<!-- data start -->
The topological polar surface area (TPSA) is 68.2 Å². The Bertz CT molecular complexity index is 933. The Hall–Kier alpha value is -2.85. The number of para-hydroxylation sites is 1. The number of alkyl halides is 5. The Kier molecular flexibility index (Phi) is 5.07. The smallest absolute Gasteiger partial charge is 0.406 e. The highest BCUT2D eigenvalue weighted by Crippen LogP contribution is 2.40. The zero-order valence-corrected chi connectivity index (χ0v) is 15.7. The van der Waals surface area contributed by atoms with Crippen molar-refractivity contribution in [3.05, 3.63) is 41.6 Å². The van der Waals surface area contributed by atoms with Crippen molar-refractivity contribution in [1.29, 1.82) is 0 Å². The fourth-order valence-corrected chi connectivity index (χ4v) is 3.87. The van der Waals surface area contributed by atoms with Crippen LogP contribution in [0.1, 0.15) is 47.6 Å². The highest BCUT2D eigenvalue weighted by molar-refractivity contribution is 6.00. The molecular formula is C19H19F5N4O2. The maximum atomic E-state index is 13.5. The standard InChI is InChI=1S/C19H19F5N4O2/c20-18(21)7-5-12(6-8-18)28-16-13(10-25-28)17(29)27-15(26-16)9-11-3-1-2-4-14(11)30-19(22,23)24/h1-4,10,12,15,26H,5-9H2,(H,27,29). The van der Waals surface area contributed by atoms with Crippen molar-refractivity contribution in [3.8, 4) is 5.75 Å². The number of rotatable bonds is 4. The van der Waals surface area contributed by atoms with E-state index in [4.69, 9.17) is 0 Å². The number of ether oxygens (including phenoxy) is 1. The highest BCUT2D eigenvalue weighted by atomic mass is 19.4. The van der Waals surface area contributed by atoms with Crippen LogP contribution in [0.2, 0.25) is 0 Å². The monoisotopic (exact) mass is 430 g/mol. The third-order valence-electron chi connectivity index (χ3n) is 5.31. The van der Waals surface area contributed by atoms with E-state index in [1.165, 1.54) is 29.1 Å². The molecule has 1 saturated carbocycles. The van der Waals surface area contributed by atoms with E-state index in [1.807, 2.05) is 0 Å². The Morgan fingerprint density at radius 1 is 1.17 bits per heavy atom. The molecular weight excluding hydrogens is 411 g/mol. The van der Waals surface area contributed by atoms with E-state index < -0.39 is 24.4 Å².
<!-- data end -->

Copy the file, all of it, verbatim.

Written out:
The topological polar surface area (TPSA) is 68.2 Å². The Bertz CT molecular complexity index is 933. The Hall–Kier alpha value is -2.85. The number of para-hydroxylation sites is 1. The number of alkyl halides is 5. The Kier molecular flexibility index (Phi) is 5.07. The smallest absolute Gasteiger partial charge is 0.406 e. The highest BCUT2D eigenvalue weighted by Crippen LogP contribution is 2.40. The zero-order valence-corrected chi connectivity index (χ0v) is 15.7. The van der Waals surface area contributed by atoms with Crippen molar-refractivity contribution in [3.05, 3.63) is 41.6 Å². The van der Waals surface area contributed by atoms with Crippen molar-refractivity contribution in [1.29, 1.82) is 0 Å². The fourth-order valence-corrected chi connectivity index (χ4v) is 3.87. The van der Waals surface area contributed by atoms with Crippen LogP contribution in [0.1, 0.15) is 47.6 Å². The highest BCUT2D eigenvalue weighted by molar-refractivity contribution is 6.00. The molecular formula is C19H19F5N4O2. The maximum atomic E-state index is 13.5. The standard InChI is InChI=1S/C19H19F5N4O2/c20-18(21)7-5-12(6-8-18)28-16-13(10-25-28)17(29)27-15(26-16)9-11-3-1-2-4-14(11)30-19(22,23)24/h1-4,10,12,15,26H,5-9H2,(H,27,29). The van der Waals surface area contributed by atoms with Crippen molar-refractivity contribution in [3.8, 4) is 5.75 Å². The number of rotatable bonds is 4. The van der Waals surface area contributed by atoms with E-state index in [4.69, 9.17) is 0 Å². The number of ether oxygens (including phenoxy) is 1. The highest BCUT2D eigenvalue weighted by atomic mass is 19.4. The van der Waals surface area contributed by atoms with Crippen LogP contribution in [0.2, 0.25) is 0 Å². The monoisotopic (exact) mass is 430 g/mol. The third-order valence-electron chi connectivity index (χ3n) is 5.31. The van der Waals surface area contributed by atoms with E-state index in [1.165, 1.54) is 29.1 Å². The molecule has 1 saturated carbocycles. The van der Waals surface area contributed by atoms with E-state index in [1.807, 2.05) is 0 Å². The Morgan fingerprint density at radius 1 is 1.17 bits per heavy atom. The molecular weight excluding hydrogens is 411 g/mol. The van der Waals surface area contributed by atoms with E-state index < -0.39 is 24.4 Å².